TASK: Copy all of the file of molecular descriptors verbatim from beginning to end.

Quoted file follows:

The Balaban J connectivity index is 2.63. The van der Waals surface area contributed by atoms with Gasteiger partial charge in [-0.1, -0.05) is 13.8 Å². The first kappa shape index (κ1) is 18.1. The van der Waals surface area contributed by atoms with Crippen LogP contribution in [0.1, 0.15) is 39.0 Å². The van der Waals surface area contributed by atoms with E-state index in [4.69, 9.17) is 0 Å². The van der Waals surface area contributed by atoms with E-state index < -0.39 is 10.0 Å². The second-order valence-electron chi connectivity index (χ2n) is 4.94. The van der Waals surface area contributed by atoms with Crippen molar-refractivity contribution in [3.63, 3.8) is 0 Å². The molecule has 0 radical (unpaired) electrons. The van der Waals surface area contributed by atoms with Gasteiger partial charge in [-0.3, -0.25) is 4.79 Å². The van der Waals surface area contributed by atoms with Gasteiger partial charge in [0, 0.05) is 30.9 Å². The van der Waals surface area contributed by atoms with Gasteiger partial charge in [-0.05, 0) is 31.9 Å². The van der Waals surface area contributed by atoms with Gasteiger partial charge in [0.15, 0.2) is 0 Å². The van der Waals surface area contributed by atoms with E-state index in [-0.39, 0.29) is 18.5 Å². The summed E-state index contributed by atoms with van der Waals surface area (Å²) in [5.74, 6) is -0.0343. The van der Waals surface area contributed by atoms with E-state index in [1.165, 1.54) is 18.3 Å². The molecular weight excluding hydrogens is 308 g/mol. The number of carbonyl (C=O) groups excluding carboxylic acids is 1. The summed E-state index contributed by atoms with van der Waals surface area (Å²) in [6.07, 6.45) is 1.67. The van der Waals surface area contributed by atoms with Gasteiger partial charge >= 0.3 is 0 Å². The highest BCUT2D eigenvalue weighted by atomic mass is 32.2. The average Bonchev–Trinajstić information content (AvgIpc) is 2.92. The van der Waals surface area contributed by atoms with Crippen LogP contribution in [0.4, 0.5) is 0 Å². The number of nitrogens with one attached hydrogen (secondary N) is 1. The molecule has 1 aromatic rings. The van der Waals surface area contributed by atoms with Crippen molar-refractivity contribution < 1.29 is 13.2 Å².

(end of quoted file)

The Balaban J connectivity index is 2.63. The van der Waals surface area contributed by atoms with Gasteiger partial charge in [-0.1, -0.05) is 13.8 Å². The first kappa shape index (κ1) is 18.1. The van der Waals surface area contributed by atoms with Crippen LogP contribution in [0.1, 0.15) is 39.0 Å². The van der Waals surface area contributed by atoms with E-state index in [4.69, 9.17) is 0 Å². The van der Waals surface area contributed by atoms with E-state index < -0.39 is 10.0 Å². The second-order valence-electron chi connectivity index (χ2n) is 4.94. The van der Waals surface area contributed by atoms with Crippen molar-refractivity contribution in [3.63, 3.8) is 0 Å². The molecule has 0 radical (unpaired) electrons. The van der Waals surface area contributed by atoms with Gasteiger partial charge in [-0.3, -0.25) is 4.79 Å². The van der Waals surface area contributed by atoms with Gasteiger partial charge in [0, 0.05) is 30.9 Å². The van der Waals surface area contributed by atoms with Gasteiger partial charge in [-0.05, 0) is 31.9 Å². The van der Waals surface area contributed by atoms with Gasteiger partial charge in [0.15, 0.2) is 0 Å². The van der Waals surface area contributed by atoms with E-state index in [-0.39, 0.29) is 18.5 Å². The summed E-state index contributed by atoms with van der Waals surface area (Å²) in [5.74, 6) is -0.0343. The van der Waals surface area contributed by atoms with E-state index in [1.165, 1.54) is 18.3 Å². The molecular weight excluding hydrogens is 308 g/mol. The number of carbonyl (C=O) groups excluding carboxylic acids is 1. The summed E-state index contributed by atoms with van der Waals surface area (Å²) in [6.07, 6.45) is 1.67. The van der Waals surface area contributed by atoms with Gasteiger partial charge >= 0.3 is 0 Å². The highest BCUT2D eigenvalue weighted by atomic mass is 32.2. The average Bonchev–Trinajstić information content (AvgIpc) is 2.92. The van der Waals surface area contributed by atoms with Crippen LogP contribution in [0.4, 0.5) is 0 Å². The number of nitrogens with one attached hydrogen (secondary N) is 1. The molecule has 1 aromatic rings. The van der Waals surface area contributed by atoms with Crippen molar-refractivity contribution < 1.29 is 13.2 Å².